Designed to help educate and inspire, these ranged from swag kits and onboarding decks to brand ladder charts that illustrated how each department’s role laddered back to the brand belief, purpose, vision and core values.
Tying employee branding tactics to the core of the company in this way is crucial. For Andis it transformed the business and rebuilt the culture of the company from the bottom up.
Tailoring the tactics
But these aren’t the only examples of tactics you can use to engage your employees. One of the best ways to build and maintain employee loyalty is through engagement. It is important that businesses tailor resources to what works for their needs.
Once brands have defined their belief, purpose, and vision they can gauge the temperature of what kind of experiences are most effective at educating and engaging their employees. A workplace culture that serves the needs of the employees, while celebrating and embodying the brand, can strengthen the relationship with the brand.
Most of the time, this doesn’t mean more snacks or beer on tap. Full engagement comes from positive experiences that are worth the employees’ time.
Those can be as simple as offering a well-designed culture book or implementing regular days to celebrate elements of your culture, like volunteer days or innovation competitions. For example, if your belief is all about the power of education, why not offer opportunities that promote and encourage learning; or if innovation is at the core of your brand, how can you give employees the headspace to think big and experiment within the status quo? Zappos is known for its quirky, family-oriented culture that invests the same amount of effort in its employees as it does with its customers. The late CEO Tony Hsieh said, “We’re willing to give up short-term profits or revenue growth to make sure we have the best culture.” Zappos has experimented with employee branding in many different ways. One of its initiatives offers new joiners a ‘Pay to Quit’ bonus. ‘The Offer’ is a financial perk given to those who decide after initial onboarding that the company is not for them. No hard feelings.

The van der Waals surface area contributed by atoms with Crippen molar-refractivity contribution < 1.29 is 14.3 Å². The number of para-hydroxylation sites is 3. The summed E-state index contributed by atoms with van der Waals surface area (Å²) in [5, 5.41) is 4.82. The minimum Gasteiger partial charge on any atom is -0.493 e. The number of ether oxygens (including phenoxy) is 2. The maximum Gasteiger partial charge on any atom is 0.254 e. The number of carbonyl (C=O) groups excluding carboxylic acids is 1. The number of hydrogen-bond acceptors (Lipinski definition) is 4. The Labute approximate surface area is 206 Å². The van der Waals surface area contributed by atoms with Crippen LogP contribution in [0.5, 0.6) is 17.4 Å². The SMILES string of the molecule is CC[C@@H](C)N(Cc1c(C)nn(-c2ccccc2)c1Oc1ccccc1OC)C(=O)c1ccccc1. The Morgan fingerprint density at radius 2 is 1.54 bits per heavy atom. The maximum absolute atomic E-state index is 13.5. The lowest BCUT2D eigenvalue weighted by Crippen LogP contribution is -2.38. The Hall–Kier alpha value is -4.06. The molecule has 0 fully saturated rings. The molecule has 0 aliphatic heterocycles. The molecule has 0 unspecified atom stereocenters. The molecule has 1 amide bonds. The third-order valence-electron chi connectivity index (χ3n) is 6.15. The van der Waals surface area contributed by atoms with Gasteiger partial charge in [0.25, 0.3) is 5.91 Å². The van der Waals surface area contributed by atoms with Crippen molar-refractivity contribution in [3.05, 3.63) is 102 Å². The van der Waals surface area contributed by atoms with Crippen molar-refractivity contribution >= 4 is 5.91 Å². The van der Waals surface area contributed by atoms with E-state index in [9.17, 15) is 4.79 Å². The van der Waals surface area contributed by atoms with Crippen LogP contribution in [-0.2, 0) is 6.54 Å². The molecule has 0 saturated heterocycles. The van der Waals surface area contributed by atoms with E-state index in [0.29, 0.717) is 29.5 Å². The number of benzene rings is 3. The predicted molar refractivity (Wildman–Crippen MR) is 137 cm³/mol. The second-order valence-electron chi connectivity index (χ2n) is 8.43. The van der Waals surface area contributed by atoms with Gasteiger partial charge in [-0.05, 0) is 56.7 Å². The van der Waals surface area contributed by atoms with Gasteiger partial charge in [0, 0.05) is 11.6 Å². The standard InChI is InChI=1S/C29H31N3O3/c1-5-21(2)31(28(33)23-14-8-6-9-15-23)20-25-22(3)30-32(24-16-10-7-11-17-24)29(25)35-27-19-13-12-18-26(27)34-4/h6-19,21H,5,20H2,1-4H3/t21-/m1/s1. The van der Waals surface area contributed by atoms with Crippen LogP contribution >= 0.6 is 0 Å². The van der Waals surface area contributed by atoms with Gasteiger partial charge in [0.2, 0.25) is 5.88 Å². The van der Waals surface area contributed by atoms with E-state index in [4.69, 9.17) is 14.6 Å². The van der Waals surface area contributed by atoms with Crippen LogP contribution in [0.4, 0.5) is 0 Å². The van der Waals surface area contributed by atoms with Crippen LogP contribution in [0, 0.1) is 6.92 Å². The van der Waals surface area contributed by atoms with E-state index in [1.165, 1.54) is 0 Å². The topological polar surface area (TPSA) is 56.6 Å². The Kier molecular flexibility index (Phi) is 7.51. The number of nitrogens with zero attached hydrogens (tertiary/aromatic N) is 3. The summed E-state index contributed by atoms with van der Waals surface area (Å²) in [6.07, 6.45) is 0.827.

It is a rite of passage that separates the ‘Zapponians’ from those who will never live out the Zappos culture. While this approach might seem extreme, it’s all based on Zappos’ fun-loving and team-oriented culture. Not every type of employee branding is for everyone; that’s okay.
But thinking of bespoke ways in which your employees can live out your purpose and mission is the key to a successful internal brand experience.
We are at a critical point in time in which the power is shifting in the professional world. Employees have more impact and a louder voice than ever before. At BLVR we often advise our clients to be thinking of bespoke ways in which their employees can live out their purpose and mission. It is the key to a successful internal brand experience.
Make sure it all circles back to who you are as a company, and the perception, alignment and motivation will follow.